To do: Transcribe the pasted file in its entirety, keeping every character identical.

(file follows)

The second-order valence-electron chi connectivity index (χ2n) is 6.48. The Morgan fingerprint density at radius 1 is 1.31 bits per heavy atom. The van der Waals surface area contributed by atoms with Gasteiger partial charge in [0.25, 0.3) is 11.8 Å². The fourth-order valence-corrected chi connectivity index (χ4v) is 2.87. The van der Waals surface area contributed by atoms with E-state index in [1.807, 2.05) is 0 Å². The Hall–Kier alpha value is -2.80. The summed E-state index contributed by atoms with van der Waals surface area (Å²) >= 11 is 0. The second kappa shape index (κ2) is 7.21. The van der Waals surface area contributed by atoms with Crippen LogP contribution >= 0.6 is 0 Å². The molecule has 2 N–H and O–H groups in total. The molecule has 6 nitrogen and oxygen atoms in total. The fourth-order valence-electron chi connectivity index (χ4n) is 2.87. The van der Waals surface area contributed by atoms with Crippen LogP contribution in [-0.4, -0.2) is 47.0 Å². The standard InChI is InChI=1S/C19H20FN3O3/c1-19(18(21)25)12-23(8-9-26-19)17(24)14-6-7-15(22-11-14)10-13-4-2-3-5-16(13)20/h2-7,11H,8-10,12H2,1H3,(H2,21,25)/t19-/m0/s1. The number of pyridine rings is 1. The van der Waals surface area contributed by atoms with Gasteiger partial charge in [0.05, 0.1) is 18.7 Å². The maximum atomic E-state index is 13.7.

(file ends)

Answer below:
The second-order valence-electron chi connectivity index (χ2n) is 6.48. The Morgan fingerprint density at radius 1 is 1.31 bits per heavy atom. The van der Waals surface area contributed by atoms with Gasteiger partial charge in [0.25, 0.3) is 11.8 Å². The fourth-order valence-corrected chi connectivity index (χ4v) is 2.87. The van der Waals surface area contributed by atoms with E-state index in [1.807, 2.05) is 0 Å². The Hall–Kier alpha value is -2.80. The summed E-state index contributed by atoms with van der Waals surface area (Å²) >= 11 is 0. The second kappa shape index (κ2) is 7.21. The van der Waals surface area contributed by atoms with Crippen LogP contribution >= 0.6 is 0 Å². The molecule has 2 N–H and O–H groups in total. The molecule has 6 nitrogen and oxygen atoms in total. The fourth-order valence-electron chi connectivity index (χ4n) is 2.87. The van der Waals surface area contributed by atoms with Crippen LogP contribution in [-0.4, -0.2) is 47.0 Å². The standard InChI is InChI=1S/C19H20FN3O3/c1-19(18(21)25)12-23(8-9-26-19)17(24)14-6-7-15(22-11-14)10-13-4-2-3-5-16(13)20/h2-7,11H,8-10,12H2,1H3,(H2,21,25)/t19-/m0/s1. The number of pyridine rings is 1. The van der Waals surface area contributed by atoms with Gasteiger partial charge in [0.05, 0.1) is 18.7 Å². The maximum atomic E-state index is 13.7.